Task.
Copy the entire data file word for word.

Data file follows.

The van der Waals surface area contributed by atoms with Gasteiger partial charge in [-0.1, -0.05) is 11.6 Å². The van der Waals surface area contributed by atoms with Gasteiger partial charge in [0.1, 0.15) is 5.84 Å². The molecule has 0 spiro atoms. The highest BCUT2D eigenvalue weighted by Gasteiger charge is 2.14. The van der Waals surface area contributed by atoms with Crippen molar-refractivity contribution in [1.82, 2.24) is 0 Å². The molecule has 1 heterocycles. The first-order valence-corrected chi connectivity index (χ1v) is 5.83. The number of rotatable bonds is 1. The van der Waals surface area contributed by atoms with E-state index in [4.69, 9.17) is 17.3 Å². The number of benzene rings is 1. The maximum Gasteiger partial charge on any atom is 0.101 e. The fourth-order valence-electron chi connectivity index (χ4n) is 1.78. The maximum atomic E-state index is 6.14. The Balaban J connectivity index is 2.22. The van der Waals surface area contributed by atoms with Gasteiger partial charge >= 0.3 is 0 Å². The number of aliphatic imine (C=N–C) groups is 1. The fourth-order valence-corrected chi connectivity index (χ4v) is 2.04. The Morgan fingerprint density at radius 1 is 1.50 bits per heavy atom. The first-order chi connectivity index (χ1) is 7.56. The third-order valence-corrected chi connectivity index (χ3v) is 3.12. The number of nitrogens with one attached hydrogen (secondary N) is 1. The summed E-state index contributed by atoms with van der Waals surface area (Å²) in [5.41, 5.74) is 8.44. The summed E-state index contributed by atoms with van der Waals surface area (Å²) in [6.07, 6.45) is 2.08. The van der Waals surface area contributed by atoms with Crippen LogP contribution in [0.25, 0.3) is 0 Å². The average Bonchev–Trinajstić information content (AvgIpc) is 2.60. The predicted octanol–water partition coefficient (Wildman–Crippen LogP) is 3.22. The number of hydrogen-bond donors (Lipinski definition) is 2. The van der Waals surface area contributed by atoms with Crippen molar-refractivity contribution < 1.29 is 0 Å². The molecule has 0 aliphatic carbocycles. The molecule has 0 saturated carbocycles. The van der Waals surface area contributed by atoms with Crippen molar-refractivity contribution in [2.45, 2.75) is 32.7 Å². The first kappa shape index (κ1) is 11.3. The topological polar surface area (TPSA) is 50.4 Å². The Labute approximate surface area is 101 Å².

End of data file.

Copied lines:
The van der Waals surface area contributed by atoms with Gasteiger partial charge in [-0.1, -0.05) is 11.6 Å². The van der Waals surface area contributed by atoms with Gasteiger partial charge in [0.1, 0.15) is 5.84 Å². The molecule has 0 spiro atoms. The highest BCUT2D eigenvalue weighted by Gasteiger charge is 2.14. The van der Waals surface area contributed by atoms with Crippen molar-refractivity contribution in [1.82, 2.24) is 0 Å². The molecule has 1 heterocycles. The first-order valence-corrected chi connectivity index (χ1v) is 5.83. The number of rotatable bonds is 1. The van der Waals surface area contributed by atoms with E-state index in [4.69, 9.17) is 17.3 Å². The number of benzene rings is 1. The maximum Gasteiger partial charge on any atom is 0.101 e. The fourth-order valence-electron chi connectivity index (χ4n) is 1.78. The maximum atomic E-state index is 6.14. The Balaban J connectivity index is 2.22. The van der Waals surface area contributed by atoms with Gasteiger partial charge >= 0.3 is 0 Å². The number of aliphatic imine (C=N–C) groups is 1. The fourth-order valence-corrected chi connectivity index (χ4v) is 2.04. The Morgan fingerprint density at radius 1 is 1.50 bits per heavy atom. The first-order chi connectivity index (χ1) is 7.56. The third-order valence-corrected chi connectivity index (χ3v) is 3.12. The number of nitrogens with one attached hydrogen (secondary N) is 1. The summed E-state index contributed by atoms with van der Waals surface area (Å²) in [5.41, 5.74) is 8.44. The summed E-state index contributed by atoms with van der Waals surface area (Å²) in [6.07, 6.45) is 2.08. The van der Waals surface area contributed by atoms with Crippen LogP contribution in [0.25, 0.3) is 0 Å². The average Bonchev–Trinajstić information content (AvgIpc) is 2.60. The predicted octanol–water partition coefficient (Wildman–Crippen LogP) is 3.22. The number of hydrogen-bond donors (Lipinski definition) is 2. The van der Waals surface area contributed by atoms with Crippen molar-refractivity contribution < 1.29 is 0 Å². The molecule has 0 aliphatic carbocycles. The molecule has 0 saturated carbocycles. The van der Waals surface area contributed by atoms with Crippen molar-refractivity contribution in [2.45, 2.75) is 32.7 Å². The first kappa shape index (κ1) is 11.3. The topological polar surface area (TPSA) is 50.4 Å². The Labute approximate surface area is 101 Å².